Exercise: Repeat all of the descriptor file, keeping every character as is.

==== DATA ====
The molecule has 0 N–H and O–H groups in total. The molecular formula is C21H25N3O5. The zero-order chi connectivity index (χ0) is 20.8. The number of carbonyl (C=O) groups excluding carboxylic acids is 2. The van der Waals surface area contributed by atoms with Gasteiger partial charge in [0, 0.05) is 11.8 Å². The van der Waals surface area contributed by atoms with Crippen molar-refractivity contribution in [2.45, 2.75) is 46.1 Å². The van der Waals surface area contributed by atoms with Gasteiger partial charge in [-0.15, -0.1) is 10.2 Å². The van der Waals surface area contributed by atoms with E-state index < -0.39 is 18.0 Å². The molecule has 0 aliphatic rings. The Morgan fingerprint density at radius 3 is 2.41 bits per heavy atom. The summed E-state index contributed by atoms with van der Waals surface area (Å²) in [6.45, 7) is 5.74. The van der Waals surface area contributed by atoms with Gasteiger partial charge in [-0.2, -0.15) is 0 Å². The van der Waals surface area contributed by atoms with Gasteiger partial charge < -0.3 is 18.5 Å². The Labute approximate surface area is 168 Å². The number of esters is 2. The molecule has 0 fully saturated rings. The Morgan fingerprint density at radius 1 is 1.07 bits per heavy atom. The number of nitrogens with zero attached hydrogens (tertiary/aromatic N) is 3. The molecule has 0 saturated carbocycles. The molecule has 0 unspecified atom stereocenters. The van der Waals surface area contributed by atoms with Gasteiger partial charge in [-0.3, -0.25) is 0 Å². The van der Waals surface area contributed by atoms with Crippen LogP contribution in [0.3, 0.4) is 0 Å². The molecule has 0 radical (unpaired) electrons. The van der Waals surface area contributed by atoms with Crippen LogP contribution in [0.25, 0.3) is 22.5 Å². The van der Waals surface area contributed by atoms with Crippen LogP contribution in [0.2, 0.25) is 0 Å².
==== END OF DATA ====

The molecule has 0 N–H and O–H groups in total. The molecular formula is C21H25N3O5. The zero-order chi connectivity index (χ0) is 20.8. The number of carbonyl (C=O) groups excluding carboxylic acids is 2. The van der Waals surface area contributed by atoms with Gasteiger partial charge in [0, 0.05) is 11.8 Å². The van der Waals surface area contributed by atoms with Crippen molar-refractivity contribution in [2.45, 2.75) is 46.1 Å². The van der Waals surface area contributed by atoms with Gasteiger partial charge in [-0.15, -0.1) is 10.2 Å². The van der Waals surface area contributed by atoms with E-state index < -0.39 is 18.0 Å². The molecule has 0 aliphatic rings. The Morgan fingerprint density at radius 3 is 2.41 bits per heavy atom. The summed E-state index contributed by atoms with van der Waals surface area (Å²) in [6.45, 7) is 5.74. The van der Waals surface area contributed by atoms with Gasteiger partial charge in [-0.2, -0.15) is 0 Å². The van der Waals surface area contributed by atoms with Gasteiger partial charge < -0.3 is 18.5 Å². The Labute approximate surface area is 168 Å². The number of esters is 2. The molecule has 0 fully saturated rings. The Morgan fingerprint density at radius 1 is 1.07 bits per heavy atom. The number of nitrogens with zero attached hydrogens (tertiary/aromatic N) is 3. The molecule has 0 saturated carbocycles. The molecule has 0 unspecified atom stereocenters. The van der Waals surface area contributed by atoms with Gasteiger partial charge in [-0.3, -0.25) is 0 Å². The van der Waals surface area contributed by atoms with Crippen LogP contribution in [0.3, 0.4) is 0 Å². The molecule has 0 radical (unpaired) electrons. The van der Waals surface area contributed by atoms with Crippen LogP contribution in [0.25, 0.3) is 22.5 Å². The van der Waals surface area contributed by atoms with Crippen LogP contribution in [0.2, 0.25) is 0 Å².